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Old 07-08-2014, 11:52 PM   #1
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Default Aggression, please help!

We got a beagle basset about 6 mo ago. We could tell instantly that she was neglected. Now we're thinking physically abused. She was showing symptoms of anxiety, shaking and shivering, and also aggression. The aggrrssion started out of fear and now has turned to habit. I can't take any more. Snarling. Growling. Lunging. Trying to bite. I don't know what to do. The vet said to crate train and we need to not yell at her due to the fear. But I also don't feel I should negotiate and reward her with treats. I need help. Idk what to do. Where to go from here.

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Old 07-09-2014, 01:50 PM   #2
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Welcome to the forum. Sorry you are having such problems with your dog. You didn't say how old your dog is. If your dog is not a puppy, with snarling. growling. lunging, and trying to bite, you definitely need to find a professional dog trainer, soon. Ask your vet or do an internet search for a trainer in your area. Hopefully you did not adopt your dog from a shelter, as no shelter should put a dog with such behavioral problems up for adoption. A good shelter would have properly addressed and corrected the aggression before allowing the dog to be adopted. If your dog is a puppy, we have some very qualified people on this forum who can probably give many good suggestions about how to handle this problem. I'm sure someone will come along soon. Good lluck.
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Old 07-09-2014, 02:23 PM   #3
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Welcome from me too. I definitely sounds like you need to see a trainer with your dog. Like Dunbar's Mom said, a good place to get advice and recommendations is your vet. What steps have you taken so far to try to alleviate this behaviour.

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Old 07-09-2014, 08:52 PM   #4
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Absolutely agree, aggression issues require in person assessment and help. Please do seek a recommendation for a reputable trainer or behaviourist in your area.

It isn't safe to give advice over the net, but I will just make some general comments. Punishing fear based behaviours, and especially aggressive behaviour, can and does often escalate the problem. Instead, you probably need to work out with your trainer a program of careful management to prevent situation which are known to trigger the dog, and then behaviour modification which is likely to involve counter conditioning to change the dog's emotional response to things he currently finds fearful. Whilst counter conditioning will often use food, it certainly is not about rewarding bad behaviour. It can be tricky to understand, but here is some info Desensitization and Counterconditioning | ASPCA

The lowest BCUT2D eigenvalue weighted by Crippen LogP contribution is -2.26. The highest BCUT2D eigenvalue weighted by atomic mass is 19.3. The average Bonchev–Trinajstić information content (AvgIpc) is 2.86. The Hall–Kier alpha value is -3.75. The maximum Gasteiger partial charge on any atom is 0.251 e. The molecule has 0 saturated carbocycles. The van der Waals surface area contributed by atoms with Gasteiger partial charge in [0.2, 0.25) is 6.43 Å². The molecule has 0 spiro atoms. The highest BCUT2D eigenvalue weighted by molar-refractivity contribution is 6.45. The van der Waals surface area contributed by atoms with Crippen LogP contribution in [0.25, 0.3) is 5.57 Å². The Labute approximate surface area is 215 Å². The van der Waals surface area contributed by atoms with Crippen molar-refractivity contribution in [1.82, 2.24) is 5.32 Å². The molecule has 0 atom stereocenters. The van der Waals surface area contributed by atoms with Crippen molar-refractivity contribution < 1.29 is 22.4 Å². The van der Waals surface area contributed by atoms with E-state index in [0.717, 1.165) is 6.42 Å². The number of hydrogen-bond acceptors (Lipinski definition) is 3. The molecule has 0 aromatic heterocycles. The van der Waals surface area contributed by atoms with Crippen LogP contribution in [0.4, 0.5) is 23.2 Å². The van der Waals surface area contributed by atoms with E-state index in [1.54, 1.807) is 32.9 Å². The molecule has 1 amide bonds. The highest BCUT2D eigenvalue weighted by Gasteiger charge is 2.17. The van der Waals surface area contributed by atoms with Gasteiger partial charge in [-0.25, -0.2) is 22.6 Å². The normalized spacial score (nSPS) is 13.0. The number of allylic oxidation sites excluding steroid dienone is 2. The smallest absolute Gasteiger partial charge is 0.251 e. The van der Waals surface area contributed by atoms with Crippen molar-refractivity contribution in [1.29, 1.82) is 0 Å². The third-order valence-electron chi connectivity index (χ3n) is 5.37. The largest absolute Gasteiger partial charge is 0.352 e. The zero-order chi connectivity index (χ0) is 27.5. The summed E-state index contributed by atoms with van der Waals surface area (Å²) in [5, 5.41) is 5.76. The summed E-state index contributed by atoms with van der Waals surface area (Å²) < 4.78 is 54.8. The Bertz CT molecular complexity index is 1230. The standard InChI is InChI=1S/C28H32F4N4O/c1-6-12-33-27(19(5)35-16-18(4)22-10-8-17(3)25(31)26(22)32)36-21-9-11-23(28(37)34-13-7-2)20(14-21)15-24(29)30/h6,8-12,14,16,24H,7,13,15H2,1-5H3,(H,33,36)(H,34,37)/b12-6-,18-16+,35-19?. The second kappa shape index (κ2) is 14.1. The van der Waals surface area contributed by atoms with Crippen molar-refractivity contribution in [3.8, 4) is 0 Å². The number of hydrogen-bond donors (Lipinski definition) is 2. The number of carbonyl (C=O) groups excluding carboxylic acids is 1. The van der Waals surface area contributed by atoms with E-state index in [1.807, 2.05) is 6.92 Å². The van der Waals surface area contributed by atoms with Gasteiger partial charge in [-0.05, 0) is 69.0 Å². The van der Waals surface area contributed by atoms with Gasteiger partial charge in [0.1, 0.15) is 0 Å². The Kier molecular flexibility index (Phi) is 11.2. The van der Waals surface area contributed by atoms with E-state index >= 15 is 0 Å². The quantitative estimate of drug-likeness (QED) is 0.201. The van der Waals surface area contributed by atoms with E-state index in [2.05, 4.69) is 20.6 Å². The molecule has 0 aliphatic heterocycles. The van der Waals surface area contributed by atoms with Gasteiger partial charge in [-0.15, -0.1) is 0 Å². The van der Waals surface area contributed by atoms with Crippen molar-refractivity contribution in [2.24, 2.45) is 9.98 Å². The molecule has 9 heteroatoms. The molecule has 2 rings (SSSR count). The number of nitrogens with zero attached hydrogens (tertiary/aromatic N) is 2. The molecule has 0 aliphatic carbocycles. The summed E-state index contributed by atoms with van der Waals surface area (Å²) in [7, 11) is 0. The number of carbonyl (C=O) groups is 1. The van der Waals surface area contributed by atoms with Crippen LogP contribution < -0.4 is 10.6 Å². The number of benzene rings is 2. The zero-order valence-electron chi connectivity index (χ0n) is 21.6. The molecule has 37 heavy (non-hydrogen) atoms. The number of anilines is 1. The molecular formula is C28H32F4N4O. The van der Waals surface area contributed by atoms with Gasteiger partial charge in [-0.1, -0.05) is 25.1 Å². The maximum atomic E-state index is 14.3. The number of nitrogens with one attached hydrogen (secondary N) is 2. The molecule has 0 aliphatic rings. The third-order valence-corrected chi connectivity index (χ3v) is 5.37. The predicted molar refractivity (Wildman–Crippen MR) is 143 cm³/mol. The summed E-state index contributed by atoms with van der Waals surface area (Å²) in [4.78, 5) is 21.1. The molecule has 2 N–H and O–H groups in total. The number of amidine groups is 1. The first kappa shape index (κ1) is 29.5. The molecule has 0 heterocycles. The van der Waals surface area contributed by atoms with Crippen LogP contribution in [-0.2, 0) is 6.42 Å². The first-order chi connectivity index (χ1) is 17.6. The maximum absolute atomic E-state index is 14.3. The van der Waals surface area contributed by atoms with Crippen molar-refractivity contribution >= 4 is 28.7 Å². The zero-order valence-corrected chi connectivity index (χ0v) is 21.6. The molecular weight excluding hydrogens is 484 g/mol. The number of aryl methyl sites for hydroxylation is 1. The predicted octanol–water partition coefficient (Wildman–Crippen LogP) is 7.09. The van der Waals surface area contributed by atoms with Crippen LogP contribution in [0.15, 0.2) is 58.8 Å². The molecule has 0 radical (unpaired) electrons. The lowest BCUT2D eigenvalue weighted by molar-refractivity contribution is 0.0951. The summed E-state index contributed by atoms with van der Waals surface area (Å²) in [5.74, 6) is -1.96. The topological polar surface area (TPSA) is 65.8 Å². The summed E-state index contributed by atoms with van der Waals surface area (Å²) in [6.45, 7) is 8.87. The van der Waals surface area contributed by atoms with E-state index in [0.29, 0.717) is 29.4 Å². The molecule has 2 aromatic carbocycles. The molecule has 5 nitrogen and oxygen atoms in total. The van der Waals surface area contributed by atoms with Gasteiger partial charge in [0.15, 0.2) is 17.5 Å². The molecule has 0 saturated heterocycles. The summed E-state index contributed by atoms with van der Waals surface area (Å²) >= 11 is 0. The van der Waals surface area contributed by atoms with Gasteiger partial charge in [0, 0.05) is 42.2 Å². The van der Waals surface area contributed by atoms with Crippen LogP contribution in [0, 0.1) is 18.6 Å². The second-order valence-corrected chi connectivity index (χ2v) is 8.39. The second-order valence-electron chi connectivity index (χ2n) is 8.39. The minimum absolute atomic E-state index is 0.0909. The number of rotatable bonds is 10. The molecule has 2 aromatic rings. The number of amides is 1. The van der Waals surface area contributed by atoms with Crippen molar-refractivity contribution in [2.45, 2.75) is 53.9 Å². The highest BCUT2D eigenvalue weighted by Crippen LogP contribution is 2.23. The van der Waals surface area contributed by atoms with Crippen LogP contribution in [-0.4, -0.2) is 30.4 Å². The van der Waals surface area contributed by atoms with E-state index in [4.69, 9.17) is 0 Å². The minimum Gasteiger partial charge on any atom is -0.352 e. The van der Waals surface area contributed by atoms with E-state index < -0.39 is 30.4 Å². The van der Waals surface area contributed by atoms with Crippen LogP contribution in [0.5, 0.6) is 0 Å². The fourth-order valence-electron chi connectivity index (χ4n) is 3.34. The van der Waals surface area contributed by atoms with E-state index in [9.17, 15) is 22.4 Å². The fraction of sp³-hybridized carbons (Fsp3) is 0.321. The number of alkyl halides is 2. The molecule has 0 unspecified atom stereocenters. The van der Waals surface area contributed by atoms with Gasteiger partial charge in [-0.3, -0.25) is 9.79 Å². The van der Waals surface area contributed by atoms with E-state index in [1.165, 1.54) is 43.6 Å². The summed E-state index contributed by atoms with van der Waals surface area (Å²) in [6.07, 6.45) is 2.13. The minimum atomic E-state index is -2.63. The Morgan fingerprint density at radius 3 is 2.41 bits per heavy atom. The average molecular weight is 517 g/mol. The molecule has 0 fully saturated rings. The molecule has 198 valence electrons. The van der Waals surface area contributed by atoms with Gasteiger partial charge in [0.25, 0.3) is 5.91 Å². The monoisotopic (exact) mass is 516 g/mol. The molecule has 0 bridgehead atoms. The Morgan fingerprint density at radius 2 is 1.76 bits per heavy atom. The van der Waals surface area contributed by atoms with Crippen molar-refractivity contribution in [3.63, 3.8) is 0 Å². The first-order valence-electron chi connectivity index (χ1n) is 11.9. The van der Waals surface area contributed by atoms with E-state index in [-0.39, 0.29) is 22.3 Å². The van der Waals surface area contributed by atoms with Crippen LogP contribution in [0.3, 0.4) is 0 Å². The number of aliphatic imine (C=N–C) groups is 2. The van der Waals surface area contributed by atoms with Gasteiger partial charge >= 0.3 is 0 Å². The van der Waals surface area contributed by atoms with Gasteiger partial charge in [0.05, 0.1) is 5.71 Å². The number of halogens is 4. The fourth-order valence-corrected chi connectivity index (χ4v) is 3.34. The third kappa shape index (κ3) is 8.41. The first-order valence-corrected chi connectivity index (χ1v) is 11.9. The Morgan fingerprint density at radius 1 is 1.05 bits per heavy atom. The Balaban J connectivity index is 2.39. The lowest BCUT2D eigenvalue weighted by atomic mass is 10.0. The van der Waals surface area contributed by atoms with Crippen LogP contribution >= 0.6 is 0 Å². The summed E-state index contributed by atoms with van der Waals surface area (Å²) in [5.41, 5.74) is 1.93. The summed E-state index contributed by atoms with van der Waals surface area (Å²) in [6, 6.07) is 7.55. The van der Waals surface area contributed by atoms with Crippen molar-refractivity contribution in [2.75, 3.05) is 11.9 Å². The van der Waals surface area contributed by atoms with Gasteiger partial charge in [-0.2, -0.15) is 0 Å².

A video clip example of how counter conditioning does not reward the aggressive behaviour is here: Training Aggression | Videos | Dr. Sophia Yin, DVM, MS

I am definitely not suggesting you proceed with any treatment plan alone, just wanting to give you some background on how food can be successfully used to work with aggressive behaviour in dogs. It is often done badly, and misunderstood, so professional help is required.

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Old 07-10-2014, 08:31 PM   #5
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Welcome aboard to Df Iam with every one else on this Professional help is now paramount to delay any longer will only help the habit grow. No more yelling at her what so ever this will not be any benifit to you or your dog and will only make matters worse and you only reward good behaviour never reward bad or unwanted behaviour! Please keep us informed on any progress!
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Old 03-20-2015, 07:39 AM   #6
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welcome dude, i would also suggest few videos as suggested by Kaos!

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Old 03-20-2015, 06:06 PM   #7
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Please tell us the age of your dog and a little bit about her background. Is she from a shelter? What did her handlers say about her? How did she behave when you first met her? Something made you chose this dog. I am guessing she wasn't attacking and biting when you first met. Perhaps something in her current environment, schedule or daily routine is making her uncomfortable. Is she only aggressive with you or with others also? Do you have other animals in the house?
Getting a better idea of your environment will make it easier to give any kind of advice. In the meantime, I'm with the rest of the gang, seek a behavioral specialist.

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Old 03-21-2015, 01:13 AM   #8
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Please note the OP has not returned and the post is nearly 8 months old.
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